A story written for this reddit /r/worldbuilding competition, a prequel short to Ludlin and introducing a new character, Sister Alfrieda, who gets a scene or two in the revised version in the works.
‘How do you keep your valuables safe behind closed doors in a world where magic like Knock is common? How do you keep your files secure when hackers can slip past the most stringent firewalls and overload the best daemons? How do you prevent intruders when the average man can teleport as easily as taking a step? Let’s talk about “Locks & Security“.’
Andrew Russell took the key out of his pocket and dropped it onto the desk in front of Sister Alfrieda. “He got into my escritoire. I cannot have him rifling through my papers. If I have to resort to sorcery, then so be it.”
“Your conscience troubles you for a good reason, Andrew,” Alfrieda said, picking up the delicate item. “You believe you failed Robert Ashworth, but I think he needs the respite of an asylum rather than the rigours of a workhouse. It’s a shame Simon seems so unconcerned with your privacy, but these things happen for a reason.”
She held the key to the light. “Sorcery is not forbidden as such. It’s a tool to be used wisely, and most of us avoid using it for frivolous purposes. But the blessing of a talent is meant to be used in service of the divine.”
A flash of light ran down the key shaft, counter to the room’s illumination. “Shall we test it?”
They left the convent and crossed the lane back to the workhouse. In the lodge, Russell’s antique, lacquered writing desk sat in his bedroom. Alfrieda inserted the key in the lock and turned it. She felt the lock click, but when she tried to open the screen, it held fast. When Russell attempted to open it, it sprang open at a single push upwards.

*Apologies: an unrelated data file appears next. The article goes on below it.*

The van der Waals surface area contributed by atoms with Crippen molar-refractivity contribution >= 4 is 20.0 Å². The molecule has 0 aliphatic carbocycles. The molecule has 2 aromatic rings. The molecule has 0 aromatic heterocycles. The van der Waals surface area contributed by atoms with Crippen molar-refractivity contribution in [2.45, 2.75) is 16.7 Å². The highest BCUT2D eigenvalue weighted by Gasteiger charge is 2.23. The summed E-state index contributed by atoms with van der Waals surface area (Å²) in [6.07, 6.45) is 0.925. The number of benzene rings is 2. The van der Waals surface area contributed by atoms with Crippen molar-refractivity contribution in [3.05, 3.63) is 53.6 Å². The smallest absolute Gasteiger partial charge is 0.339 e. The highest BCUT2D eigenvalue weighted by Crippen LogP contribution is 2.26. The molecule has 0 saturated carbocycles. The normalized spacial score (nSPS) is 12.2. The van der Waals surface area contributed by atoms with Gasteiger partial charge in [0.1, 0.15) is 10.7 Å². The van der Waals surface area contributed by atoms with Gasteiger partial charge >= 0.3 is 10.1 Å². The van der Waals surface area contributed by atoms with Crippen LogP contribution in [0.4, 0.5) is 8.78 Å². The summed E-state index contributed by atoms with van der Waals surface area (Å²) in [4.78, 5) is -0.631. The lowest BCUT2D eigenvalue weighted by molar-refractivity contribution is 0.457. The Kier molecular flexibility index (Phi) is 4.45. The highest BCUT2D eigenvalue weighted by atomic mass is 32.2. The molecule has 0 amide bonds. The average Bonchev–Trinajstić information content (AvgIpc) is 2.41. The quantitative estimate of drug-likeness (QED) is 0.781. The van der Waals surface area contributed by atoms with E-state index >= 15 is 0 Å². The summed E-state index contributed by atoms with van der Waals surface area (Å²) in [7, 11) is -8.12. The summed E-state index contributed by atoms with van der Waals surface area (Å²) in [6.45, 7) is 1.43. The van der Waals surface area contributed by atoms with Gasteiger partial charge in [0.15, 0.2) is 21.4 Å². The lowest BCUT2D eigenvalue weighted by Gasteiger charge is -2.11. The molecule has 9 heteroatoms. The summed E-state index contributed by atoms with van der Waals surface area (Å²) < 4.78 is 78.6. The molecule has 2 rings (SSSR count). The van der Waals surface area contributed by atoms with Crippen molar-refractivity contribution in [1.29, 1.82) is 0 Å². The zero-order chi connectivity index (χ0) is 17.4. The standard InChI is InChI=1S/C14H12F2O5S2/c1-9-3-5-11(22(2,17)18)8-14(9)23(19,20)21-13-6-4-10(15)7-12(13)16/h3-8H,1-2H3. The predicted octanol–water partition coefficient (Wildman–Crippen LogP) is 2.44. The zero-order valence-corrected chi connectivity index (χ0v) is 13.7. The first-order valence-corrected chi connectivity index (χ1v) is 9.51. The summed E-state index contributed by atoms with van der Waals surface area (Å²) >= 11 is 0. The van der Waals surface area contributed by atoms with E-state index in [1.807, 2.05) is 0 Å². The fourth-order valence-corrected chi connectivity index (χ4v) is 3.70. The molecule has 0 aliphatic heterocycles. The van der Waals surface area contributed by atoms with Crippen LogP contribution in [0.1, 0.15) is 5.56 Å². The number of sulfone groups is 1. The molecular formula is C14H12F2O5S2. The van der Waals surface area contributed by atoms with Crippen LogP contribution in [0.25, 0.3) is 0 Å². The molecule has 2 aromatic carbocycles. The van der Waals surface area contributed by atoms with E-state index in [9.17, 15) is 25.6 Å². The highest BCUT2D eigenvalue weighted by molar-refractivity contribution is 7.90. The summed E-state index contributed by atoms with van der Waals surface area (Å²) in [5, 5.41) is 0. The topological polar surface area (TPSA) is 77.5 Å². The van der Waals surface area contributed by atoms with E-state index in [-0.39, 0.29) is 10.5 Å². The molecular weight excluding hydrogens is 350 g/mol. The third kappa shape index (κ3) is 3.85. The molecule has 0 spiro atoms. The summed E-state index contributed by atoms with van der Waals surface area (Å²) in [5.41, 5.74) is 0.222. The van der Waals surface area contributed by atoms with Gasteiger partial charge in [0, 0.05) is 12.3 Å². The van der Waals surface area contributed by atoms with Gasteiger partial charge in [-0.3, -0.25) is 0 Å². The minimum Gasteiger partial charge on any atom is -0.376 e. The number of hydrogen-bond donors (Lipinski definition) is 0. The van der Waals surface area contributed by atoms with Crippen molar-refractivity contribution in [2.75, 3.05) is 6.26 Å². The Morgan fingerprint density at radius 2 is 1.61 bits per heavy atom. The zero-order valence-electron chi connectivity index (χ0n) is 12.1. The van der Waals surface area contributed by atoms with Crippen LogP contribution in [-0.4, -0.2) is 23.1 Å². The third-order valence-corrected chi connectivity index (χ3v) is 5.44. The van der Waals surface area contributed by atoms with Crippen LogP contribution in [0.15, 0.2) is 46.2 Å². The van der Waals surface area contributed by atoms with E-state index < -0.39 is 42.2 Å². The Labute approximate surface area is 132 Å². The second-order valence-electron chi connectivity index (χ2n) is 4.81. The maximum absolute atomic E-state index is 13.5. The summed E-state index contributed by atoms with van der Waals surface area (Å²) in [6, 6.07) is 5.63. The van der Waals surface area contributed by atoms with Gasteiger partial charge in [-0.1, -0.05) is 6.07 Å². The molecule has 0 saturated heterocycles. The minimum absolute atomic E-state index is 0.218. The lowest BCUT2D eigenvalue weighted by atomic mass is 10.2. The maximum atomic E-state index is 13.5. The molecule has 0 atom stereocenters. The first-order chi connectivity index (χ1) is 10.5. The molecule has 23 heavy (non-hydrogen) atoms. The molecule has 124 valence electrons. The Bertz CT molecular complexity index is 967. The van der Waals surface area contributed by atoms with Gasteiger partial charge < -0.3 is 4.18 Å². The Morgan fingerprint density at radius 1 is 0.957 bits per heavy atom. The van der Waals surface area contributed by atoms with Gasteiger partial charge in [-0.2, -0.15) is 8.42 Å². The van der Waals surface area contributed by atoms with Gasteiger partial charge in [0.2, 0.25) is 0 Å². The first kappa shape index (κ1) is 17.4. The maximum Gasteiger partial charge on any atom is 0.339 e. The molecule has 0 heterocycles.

He rolled the screen back down and locked it, afterwards holding the key lightly in his hand as if he wanted to drop it in the darkest corner of the room. Alfrieda suddenly felt her turban sag and had to rearrange it before it fell out of its elaborate folds. The silver filigree fastener at the back had come undone. Was this some sign that she should not have meddled in this affair?
A pink-and-grey blur was visible at the outer limits of her vision. “I fear you’ll need a new clasp,” Simon Seymour said. “I just happen to have one that I was going to give to a lady friend, but I can always find her another gift. Oh, by the way, your desperation to keep me out of your private papers is understandable, Andrew, but there’s no more need to protect Ashworth’s particulars. He died today at Osbourne after the electric current they were using to treat him was applied too …enthusiastically. I’m so very sorry.”
With that, Seymour turned away, descending the stairs to his own apartments.
Russell dropped the key into his pocket. “He’s wrong,” he said without turning back to the nun. “There’s always a need for the security of information belonging to the vulnerable. With that address I could at least have told his relatives of his whereabouts.”
Alfrieda nodded. She opened out Seymour’s brooch and replaced the old clip with it, which turned out to have broken. Almost immediately, the turban knitted itself tighter around her head – not tight enough to hurt, but tight enough that she understood who exactly was in charge.